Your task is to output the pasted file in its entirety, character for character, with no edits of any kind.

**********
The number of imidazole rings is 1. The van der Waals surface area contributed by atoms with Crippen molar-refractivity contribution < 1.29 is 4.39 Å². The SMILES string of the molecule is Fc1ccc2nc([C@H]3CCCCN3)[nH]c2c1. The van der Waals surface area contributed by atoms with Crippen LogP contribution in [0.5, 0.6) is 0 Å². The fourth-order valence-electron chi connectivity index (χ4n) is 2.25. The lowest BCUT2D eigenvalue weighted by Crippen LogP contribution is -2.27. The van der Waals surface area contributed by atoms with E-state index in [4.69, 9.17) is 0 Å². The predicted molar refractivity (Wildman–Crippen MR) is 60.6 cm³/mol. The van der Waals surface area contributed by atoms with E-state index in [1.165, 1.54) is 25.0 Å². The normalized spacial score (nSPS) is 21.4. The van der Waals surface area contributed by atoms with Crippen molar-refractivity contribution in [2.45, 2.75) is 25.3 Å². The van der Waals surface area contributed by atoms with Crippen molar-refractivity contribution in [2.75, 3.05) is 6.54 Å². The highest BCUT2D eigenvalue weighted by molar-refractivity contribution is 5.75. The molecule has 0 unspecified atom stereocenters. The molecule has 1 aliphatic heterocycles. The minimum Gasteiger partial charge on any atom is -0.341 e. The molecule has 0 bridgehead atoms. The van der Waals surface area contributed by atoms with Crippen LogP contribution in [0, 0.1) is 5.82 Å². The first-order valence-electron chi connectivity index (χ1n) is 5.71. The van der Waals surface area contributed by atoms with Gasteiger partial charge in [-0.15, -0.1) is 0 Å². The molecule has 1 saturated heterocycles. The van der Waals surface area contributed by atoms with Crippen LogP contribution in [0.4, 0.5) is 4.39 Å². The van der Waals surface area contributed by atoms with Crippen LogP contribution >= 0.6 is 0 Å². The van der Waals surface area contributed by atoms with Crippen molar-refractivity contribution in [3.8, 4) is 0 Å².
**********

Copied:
The number of imidazole rings is 1. The van der Waals surface area contributed by atoms with Crippen molar-refractivity contribution < 1.29 is 4.39 Å². The SMILES string of the molecule is Fc1ccc2nc([C@H]3CCCCN3)[nH]c2c1. The van der Waals surface area contributed by atoms with Crippen LogP contribution in [0.5, 0.6) is 0 Å². The fourth-order valence-electron chi connectivity index (χ4n) is 2.25. The lowest BCUT2D eigenvalue weighted by Crippen LogP contribution is -2.27. The van der Waals surface area contributed by atoms with E-state index in [4.69, 9.17) is 0 Å². The predicted molar refractivity (Wildman–Crippen MR) is 60.6 cm³/mol. The van der Waals surface area contributed by atoms with E-state index in [1.165, 1.54) is 25.0 Å². The normalized spacial score (nSPS) is 21.4. The van der Waals surface area contributed by atoms with Crippen molar-refractivity contribution in [2.45, 2.75) is 25.3 Å². The van der Waals surface area contributed by atoms with Crippen molar-refractivity contribution in [2.75, 3.05) is 6.54 Å². The highest BCUT2D eigenvalue weighted by molar-refractivity contribution is 5.75. The molecule has 0 unspecified atom stereocenters. The molecule has 1 aliphatic heterocycles. The minimum Gasteiger partial charge on any atom is -0.341 e. The molecule has 0 bridgehead atoms. The van der Waals surface area contributed by atoms with Crippen LogP contribution in [0, 0.1) is 5.82 Å². The first-order valence-electron chi connectivity index (χ1n) is 5.71. The van der Waals surface area contributed by atoms with Gasteiger partial charge in [-0.15, -0.1) is 0 Å². The molecule has 1 saturated heterocycles. The van der Waals surface area contributed by atoms with Crippen LogP contribution in [0.4, 0.5) is 4.39 Å². The van der Waals surface area contributed by atoms with Crippen LogP contribution >= 0.6 is 0 Å². The van der Waals surface area contributed by atoms with Crippen molar-refractivity contribution in [3.8, 4) is 0 Å².